Talk about a long day. Passengers had little to give thanks about on KLM685 yesterday. The flight returned to Amsterdam…after already reaching North America.
The flight was headed to Mexico City, where Popocatepetl had earlier erupted. A volcanic ash plume rose 21,000 feet making flight conditions potentially hazardous.
The reason for the return was the unfavourable flying conditions above Mexico after activity of the volcano Popocatepetl. Our apologies for the inconvenience.
— Royal Dutch Airlines (@KLM) November 29, 2019
The decision to return to AMS was made out of abundance of caution, as many flights navigated around the smoke and landed without issue. The difficulty for KLM was that the eruption occurred after the flight had taken off and it was not clear how bad it was.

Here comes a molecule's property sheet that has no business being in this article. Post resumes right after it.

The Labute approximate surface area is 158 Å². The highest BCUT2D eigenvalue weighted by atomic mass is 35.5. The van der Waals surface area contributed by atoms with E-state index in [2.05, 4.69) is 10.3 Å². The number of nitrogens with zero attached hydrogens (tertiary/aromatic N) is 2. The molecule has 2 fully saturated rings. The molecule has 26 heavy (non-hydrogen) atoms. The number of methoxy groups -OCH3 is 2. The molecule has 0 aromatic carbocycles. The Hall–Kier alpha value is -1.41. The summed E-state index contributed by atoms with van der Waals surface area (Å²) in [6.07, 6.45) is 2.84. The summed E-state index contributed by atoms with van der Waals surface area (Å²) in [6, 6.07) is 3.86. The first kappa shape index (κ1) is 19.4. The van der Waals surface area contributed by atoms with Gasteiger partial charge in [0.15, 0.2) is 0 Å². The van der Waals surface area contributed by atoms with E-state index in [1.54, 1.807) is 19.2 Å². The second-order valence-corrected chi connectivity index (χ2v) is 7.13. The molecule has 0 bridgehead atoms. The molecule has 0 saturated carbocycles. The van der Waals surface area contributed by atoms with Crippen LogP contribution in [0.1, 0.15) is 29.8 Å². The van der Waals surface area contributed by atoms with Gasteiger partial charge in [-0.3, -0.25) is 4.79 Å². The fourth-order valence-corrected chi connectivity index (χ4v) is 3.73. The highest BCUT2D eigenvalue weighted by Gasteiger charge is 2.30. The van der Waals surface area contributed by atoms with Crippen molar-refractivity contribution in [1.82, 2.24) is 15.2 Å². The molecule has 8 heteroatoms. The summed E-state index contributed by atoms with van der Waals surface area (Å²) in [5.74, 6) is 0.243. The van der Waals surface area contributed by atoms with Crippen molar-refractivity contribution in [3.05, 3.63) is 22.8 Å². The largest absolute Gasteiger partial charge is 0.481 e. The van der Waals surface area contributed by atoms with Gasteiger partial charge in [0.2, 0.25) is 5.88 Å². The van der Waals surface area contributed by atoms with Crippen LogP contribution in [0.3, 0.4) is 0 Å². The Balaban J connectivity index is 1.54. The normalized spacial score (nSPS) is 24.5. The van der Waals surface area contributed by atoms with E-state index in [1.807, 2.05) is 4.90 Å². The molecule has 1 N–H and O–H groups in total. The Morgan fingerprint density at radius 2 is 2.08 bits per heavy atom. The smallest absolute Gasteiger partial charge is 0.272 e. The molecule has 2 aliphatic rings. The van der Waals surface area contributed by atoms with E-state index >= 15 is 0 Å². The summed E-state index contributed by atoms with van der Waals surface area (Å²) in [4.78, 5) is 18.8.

The @KLM flight #KL685 from Amsterdam @Schiphol to Mexico turned around over Canada ( New Brunswick ) and is heading back towards Amstedam now. So far its almost 11 hours flying and the passengers are shortly to land back where they started from #avgeek pic.twitter.com/E0IThRaw6b
— Michael Kelly (@Michaelkelly707) November 29, 2019
Landing in Canada or the USA may have made sense in theory, but it made more sense to return to Amsterdam. First, passengers may have had visa issues entering either country. Second, let’s say the flight landed in Toronto, New York, or even Cancun. KLM has neither the resources nor manpower in those places to re-accomodate a full 747-400. Returning to Amsterdam almost six hours into the flight just made sense when conditions in Mexico City were deemed unsafe.
An 11-hour flight to nowhere would annoy most people (not me, who would have loved it)…especially when other planes were landing without issue in Mexico City. But while KLM no doubt took the safe approach, it is a testament to its priority on safety.
(H/T: View from the Wing)